Italians upbeat about health in 2014

Italians are feeling upbeat about their health and can expect to live a long life despite their economic worries, according to the latest government statistics released on Tuesday.

Italians upbeat about health in 2014
Apart from the Swedes, Italians have the highest life expectancy of any European country. Health photo: Shutterstock

Seventy percent of Italians said they felt positive about their health and well-being this year, even though more than a third (38.9 percent) said they suffered from a chronic health condition, according to the 2014 yearbook released by statistics agency Istat. The figure is down slightly from the 70.4 percent recorded in 2013.

Apart from the Swedes, Italians have the highest life expectancy of any European country. Italian men can expect to live to 79.8 years while Italian women are expected to live until age 84.6.

They are also smoking less – with the number of smokers falling 1.9 percent to 19.5 percent in 2014. Nevertheless, one third of young people (33.5 percent) aged between 25 and 34 still call themselves regular smokers.

Of the 38.9 percent of Italians who reported chronic illnesses, 17.4 percent said they suffered from high blood pressure. Sixteen percent had arthritis while allergies affected 10.3 percent of the population.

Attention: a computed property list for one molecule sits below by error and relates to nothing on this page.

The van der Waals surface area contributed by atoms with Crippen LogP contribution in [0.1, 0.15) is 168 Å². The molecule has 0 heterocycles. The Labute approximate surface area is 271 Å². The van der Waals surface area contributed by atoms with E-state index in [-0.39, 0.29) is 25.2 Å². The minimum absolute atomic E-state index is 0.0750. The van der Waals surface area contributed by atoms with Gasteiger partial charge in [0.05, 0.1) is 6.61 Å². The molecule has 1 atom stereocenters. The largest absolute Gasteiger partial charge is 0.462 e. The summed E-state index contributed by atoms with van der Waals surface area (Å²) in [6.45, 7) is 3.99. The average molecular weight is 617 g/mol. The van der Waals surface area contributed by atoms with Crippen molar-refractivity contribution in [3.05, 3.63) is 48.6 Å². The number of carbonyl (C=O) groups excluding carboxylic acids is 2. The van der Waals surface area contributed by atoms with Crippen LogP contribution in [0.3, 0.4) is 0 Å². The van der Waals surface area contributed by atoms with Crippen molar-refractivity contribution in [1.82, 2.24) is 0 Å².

They were also concerned about the impact of traffic and pollution on family life. More than a third of Italians (36.9 percent) said they lived in areas full of traffic and 34.4 percent complained about pollution.

The report showed that Italians still relish the tradition of dining at home. Nearly three-quarters of the population (73.6 percent) said they dined at home and 67.8 percent prefer to make lunch their biggest meal of the day.

The rate of divorces and separations were also down in Istat figures that noted 2012 figures. Legal separations fell from 88,797 in 2011 to 88,288 in 2012, while divorces dropped from 53,806 to 51,319 in 2012.

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‘Freedom to smoke’: What do people in Milan think of the city’s new outdoor smoking ban?

A ban on smoking in many outdoor public places came into force in the Italian city of Milan on Tuesday. But some residents said they were not aware of the rules, or that it won't change their habits.

'Freedom to smoke': What do people in Milan think of the city's new outdoor smoking ban?
A woman smokes a cigarette on Milan's Piazza del Duomo on Tuesday. Photo: Piero Cruciatti/AFP

Italy’s financial capital on Tuesday became the first city in the country to ban smoking in many open-air public places such as parks, stadiums, bus stops and cemeteries.

There are exemptions for lighting up in isolated spots, at a distance of 10 metres or more from other people – as well as for electronic cigarettes.

The smoking ban is intended to “reduce PM10 fine particles, which are harmful to the lungs, and protect the health of citizens against active and passive smoking in public places,” according to the city council.